Restoring harmony through arts, culture and community by placing a positive value on what makes each of us unique and celebrating our commonalities is the mandate behind the Tsawwassen Harmony Initiative Society (THIS).
Local residents Warren Dean Flandez and Geeta Schallig started the society a few months ago bringing on fellow residents NaRai Dawn Sherritt and Michael Soltis shortly thereafter.
“We are still building the team, with a few others joining our board, but essentially, we are four parents (NaRai is a parent to be in a few weeks) who wanted to work towards a better community for our children,” said Flandez. “That is our driving force. Obviously, the talk right now is around anti-racism, but THIS is about inclusiveness for everyone in our community, whatever that may be. And as we all evolve, different topics will be covered and addressed with THIS initiatives as well.”
‘THIS’ is an initiative driven collective that creates platforms focused on community restoration at a humanitarian level. With a common goal of bringing people together through arts and culture, the team at THIS is dedicated to providing meaningful experiences that encourage community engagement and immersive learning opportunities through social campaigns and community.
“Our mandate is to restore harmony through arts, culture and community by placing a positive value on what makes each of us unique and I think that is really important, but also by celebrating our commonalities,” Flandez added. “Our commonalities is that we are human – we all have families, we all have loved ones in the community. Regardless of who we are and where we are we all have a voice. It is our duty to speak and be the voice of the voiceless. I don’t view myself as an activist per say. I’m active, but not reactive. There should be ways to bring our community together in harmony, so what better way to learn about other cultures is to be immersed in culture.”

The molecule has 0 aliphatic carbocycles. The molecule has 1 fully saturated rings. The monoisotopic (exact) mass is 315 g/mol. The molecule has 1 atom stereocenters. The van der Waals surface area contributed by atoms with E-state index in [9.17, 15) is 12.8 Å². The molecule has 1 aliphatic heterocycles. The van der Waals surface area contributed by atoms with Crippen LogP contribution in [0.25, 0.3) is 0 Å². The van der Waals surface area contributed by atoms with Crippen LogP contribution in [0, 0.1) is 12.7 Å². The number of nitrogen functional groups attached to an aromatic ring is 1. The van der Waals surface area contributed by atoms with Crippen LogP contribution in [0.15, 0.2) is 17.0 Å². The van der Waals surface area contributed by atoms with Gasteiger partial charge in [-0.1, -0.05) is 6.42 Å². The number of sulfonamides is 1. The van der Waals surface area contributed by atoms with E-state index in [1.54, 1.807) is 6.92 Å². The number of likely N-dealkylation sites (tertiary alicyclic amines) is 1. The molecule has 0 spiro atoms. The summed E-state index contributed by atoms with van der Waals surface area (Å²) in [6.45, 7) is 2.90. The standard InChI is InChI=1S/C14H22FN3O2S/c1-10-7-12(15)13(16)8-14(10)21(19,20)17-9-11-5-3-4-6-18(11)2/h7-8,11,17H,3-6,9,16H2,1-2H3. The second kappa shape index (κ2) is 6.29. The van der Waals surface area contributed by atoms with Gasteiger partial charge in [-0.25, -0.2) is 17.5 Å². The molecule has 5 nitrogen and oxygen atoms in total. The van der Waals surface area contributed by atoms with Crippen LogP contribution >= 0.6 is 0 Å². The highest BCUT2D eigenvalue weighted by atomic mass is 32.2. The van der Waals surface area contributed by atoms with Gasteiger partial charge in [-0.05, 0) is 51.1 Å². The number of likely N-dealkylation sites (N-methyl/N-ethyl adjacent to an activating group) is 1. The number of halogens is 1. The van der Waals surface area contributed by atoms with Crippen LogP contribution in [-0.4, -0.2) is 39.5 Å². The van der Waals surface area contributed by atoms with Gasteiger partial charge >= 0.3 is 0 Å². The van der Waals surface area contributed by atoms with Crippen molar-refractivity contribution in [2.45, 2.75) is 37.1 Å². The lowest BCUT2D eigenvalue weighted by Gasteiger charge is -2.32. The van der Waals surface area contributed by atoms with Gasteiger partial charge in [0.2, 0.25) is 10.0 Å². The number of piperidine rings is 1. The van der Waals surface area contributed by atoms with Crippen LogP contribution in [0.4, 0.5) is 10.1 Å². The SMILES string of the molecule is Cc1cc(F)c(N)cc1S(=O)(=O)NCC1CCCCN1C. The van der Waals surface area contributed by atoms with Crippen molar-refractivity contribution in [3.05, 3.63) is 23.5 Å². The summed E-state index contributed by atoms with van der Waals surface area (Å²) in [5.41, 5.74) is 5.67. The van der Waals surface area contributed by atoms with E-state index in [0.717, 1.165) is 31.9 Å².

Due to COVID-19, a cultural festival is on hold for now, but they hope to schedule it for next summer.
“The idea of a festival is something that I have been toying around for a number of years,” said Flandez. “Music, food, arts, dance, fashion. It really is a community festival and it’s not about being culturally diverse it’s just about being diverse in general. We want to ensure that everyone in the community is welcome.”
In the meantime, THIS is working on a decal that can be displayed in businesses throughout the community that shows that it is a safe and inclusive space.
“We are not reinventing the wheel with this sticker campaign, but there needs to be a way for people who are newcomers or people who feel marginalized that they are welcome in certain areas,” he said. “Something as simple as this can go a long way. I’m a business owner in Tsawwassen and I’ve spoken too many who say that they feel more welcome in chain stores than in some of our smaller stores, so that really surprised me that people in South Delta are experiencing this.”
THIS is also planning a community forum in the coming weeks.
“We are still working on what this will look like as COVID-19 does not allow a large gathering, so it might be remote in some way or virtual,” he said. “We want to facilitate a round-table discussion where people can funnel their questions and receive honest answers on a level playing field.”
More details on the forum will be released soon.